Medical association considers changes in Gulf War study
Leaders of one of the nation's most esteemed medical-advisory associations are considering whether to alter the membership of a new committee assigned to scrutinize scientific studies on Gulf War illness.
"We are exploring options for expanding the committee," Institute of Medicine spokeswoman Jennifer Walsh said. "We plan to have the committee finalized by our next public session at the end of January."
The Institute of Medicine committee met for the first time in Washington, D.C., Wednesday, but its membership has yet to be formally approved.
The committee's lineup could have a profound effect on its eventual findings, according to Phoenix resident and Gulf War illness researcher James H. Binns.
The Department of Veterans Affairs commissioned the Institute of Medicine to conduct the review, and the committee's report is expected to help lay the foundation for future treatments and benefits for thousands of Gulf War veterans.
The VA previously determined approximately 250,000 U.S. troops who deployed to Kuwait and Iraq in 1990 and 1991 suffer from Gulf War illness, a collection of symptoms that often includes gastritis, irritable bowel syndrome, chronic fatigue syndrome and fibromyalgia.
The committee's membership became a flashpoint when Binns, a former Department of Defense policy official, and four colleagues charged that the Institute of Medicine's new committee lacks a broad spectrum of perspectives.
The focal point of the matter is the question of what causes Gulf War illness: psychiatric triggers, such as post-traumatic stress disorder, or environmental triggers, such as exposure to toxins from chemical weapons and smoke from oil-well fires.
Eight of the 16 proposed members of the committee already are on record supporting the idea that Gulf War illness is caused by psychiatric triggers, according to an analysis by Binns and his colleagues, who are current or former members of a VA advisory committee on Gulf War illness.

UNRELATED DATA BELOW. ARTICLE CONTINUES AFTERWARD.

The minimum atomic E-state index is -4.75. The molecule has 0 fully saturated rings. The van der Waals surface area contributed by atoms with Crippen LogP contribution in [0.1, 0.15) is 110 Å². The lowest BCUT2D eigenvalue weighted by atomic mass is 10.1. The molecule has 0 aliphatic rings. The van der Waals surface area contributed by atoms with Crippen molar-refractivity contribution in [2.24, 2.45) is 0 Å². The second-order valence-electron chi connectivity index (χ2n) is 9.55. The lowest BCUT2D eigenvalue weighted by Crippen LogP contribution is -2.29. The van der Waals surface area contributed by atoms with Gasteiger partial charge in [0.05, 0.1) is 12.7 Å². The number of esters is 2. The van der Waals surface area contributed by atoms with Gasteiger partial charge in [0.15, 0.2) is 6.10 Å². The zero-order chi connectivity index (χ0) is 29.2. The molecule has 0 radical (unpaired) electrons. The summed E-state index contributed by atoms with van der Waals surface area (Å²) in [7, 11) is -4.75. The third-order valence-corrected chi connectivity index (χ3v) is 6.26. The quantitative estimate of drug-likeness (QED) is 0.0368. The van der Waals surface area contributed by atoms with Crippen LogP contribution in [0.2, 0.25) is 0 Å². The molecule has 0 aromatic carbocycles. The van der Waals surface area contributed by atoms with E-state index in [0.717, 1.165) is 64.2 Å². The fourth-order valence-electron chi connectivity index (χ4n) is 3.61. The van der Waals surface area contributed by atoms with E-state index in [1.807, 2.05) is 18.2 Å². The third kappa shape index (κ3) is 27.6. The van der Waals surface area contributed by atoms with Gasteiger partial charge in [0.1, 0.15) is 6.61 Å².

The other eight members of the Institute of Medicine committee are neutral, according to their analysis.
"Conspicuously absent from the committee are any doctors or scientists who have studied Gulf War health in the past decade," they wrote to Institute of Medicine President Victor Dzau on Nov. 28.
The committee also lacks anyone who has studied or treated other groups, such as farmers, who have been subjected to neurotoxin exposures, or anyone who has studied the effects of Gulf War exposure on animals, they wrote.
Binns and his colleagues believe the toxic-exposure connection is well established by existing scientific research. They believe the psychiatric connection is tied to outdated theories intended to keep veterans off the VA's rolls, they wrote.
Institute of Medicine executives screen potential committee members to ensure balance, Walsh said.
"Committee members are expected to have points of view, and the National Academies attempt to balance these points of view on a committee and to include members on a committee with the specific expertise and experience needed to address the study's statement of task," she said in an email.
The Institute of Medicine is part of the National Academy of Sciences, which positions itself as a nonpartisan and independent adviser to government policymakers on scientific matters.
Binns' group, which is aligned with representatives of six veterans organizations, is prepared to bring the matter to members of Congress if the committee's membership remains unchanged, he said.
Phoenix resident Matthew Key said he and other Gulf War veterans are monitoring the matter closely.
Key, a former Navy corpsman who advanced with the Marines during the Gulf War invasion, is certain toxic exposures are the root of his medical ailments. He said he's losing function of his hands, knees and shoulders.
"Chemicals from over there are eating up all my joints," he said.
The makeup of the Institute of Medicine panel is concerning, Key, 46, said. "I sure hope they get somebody who's in for the vets," he said.
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Paul Giblin is a Pulitzer Prize-winning reporter covering government policies and efficiency, and how they affect consumers of government.
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